What this means is that, even if the railroad had a “good” reason to discipline you (usually some trumped up charge), the railroad is still liable for discrimination if your protected activity played any role at all in causing the discipline. We don’t have to prove that your injury report or safety complaint was the only reason the railroad disciplined you; we just have to prove that it was one of the reasons, even an insignificant one.

For assistance with railroad injury cases please contact H. David Leibensperger

 



A Railroaders Right to Prompt Medical Treatment When Injured on the Job

Wednesday, January 31, 2018

I wanted to write this blog post because we regularly see clients who are injured while working for the railroad, but are then precluded from receiving medical treatment because railroad management keeps the employee on the property for hours and hours while a manager is called to come interrogate them.  In one case, an employee who was bleeding from his head was required by management to tie down his equipment before they would let him leave the property.  This is wrong; it shouldn’t happen.  But thankfully, the Federal Rail Safety Act, the FRSA, protects these employees.  The FRSA requires that a railroad promptly take an injured employee to receive medical treatment – if requested.  That is the key – the employee must actually request medical treatment in order to be entitled to receive it.

Clear Language About Injuries in the FRSA

The FRSA is very clear, “[i]f transportation to a hospital is requested by an employee…the railroad shall promptly arrange to have the injured employee transported to the nearest hospital….”You have an absolute right to be taken to the hospital when you request it.  Also, a railroad “may not deny, delay, or interfere with the medical or first aid treatment of an employee who is injured during the course of employment.”  That means the railroad can’t stop you from getting medical attention – or even delay it. Arguably, railroads that require employees to remain on property while a manager is called to conduct an “investigation,” are in violation of the FRSA and should be punished accordingly.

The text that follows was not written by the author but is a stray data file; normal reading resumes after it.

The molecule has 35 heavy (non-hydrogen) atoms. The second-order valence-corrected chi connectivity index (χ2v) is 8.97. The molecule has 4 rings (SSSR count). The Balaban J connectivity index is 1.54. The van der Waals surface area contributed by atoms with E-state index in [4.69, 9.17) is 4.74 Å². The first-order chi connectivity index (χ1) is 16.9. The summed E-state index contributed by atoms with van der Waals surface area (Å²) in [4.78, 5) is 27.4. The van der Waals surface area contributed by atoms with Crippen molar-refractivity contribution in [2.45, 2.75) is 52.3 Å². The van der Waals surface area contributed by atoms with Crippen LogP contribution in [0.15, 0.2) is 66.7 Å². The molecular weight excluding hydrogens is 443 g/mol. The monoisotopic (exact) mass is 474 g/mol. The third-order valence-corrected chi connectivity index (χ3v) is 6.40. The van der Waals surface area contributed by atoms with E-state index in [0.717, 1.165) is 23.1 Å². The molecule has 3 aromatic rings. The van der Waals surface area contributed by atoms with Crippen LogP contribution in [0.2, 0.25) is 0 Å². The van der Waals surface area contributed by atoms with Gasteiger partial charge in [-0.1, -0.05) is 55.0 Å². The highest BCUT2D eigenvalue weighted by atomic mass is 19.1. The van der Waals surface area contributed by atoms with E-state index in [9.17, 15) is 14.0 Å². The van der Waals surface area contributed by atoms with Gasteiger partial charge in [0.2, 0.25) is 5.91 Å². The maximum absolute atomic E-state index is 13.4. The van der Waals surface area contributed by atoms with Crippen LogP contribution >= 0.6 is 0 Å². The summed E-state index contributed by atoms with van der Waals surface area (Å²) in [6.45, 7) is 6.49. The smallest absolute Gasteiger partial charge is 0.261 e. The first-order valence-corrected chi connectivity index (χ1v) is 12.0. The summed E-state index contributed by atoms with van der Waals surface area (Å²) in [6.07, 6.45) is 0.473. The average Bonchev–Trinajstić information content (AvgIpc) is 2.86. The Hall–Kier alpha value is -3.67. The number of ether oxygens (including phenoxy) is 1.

You Must Ask For Medical Treatment

We regularly see clients who are discouraged by the railroad from seeking medical treatment – this is also potentially a violation of the FRSA.  Unfortunately, we also see clients who don’t advocate for themselves and ask for medical attention.  Because of the protections of the FRSA, railroad employees should feel free to seek needed medical treatment, and request transportation to a hospital when necessary.

A railroad who denies or delays medical treatment to an employee may have to pay for that employee’s pain and suffering, as well as punitive damages and attorneys’ fees.  But it’s important to act fast, because you only have 180 days from the delay or denial of medical treatment to file an FRSA claim.  If you are injured on the railroad, it is important to consult with a knowledgeable attorney right away so that your rights under the FRSA are protected.

A Railroader’s Right to Medical Treatment

Tuesday, October 24, 2017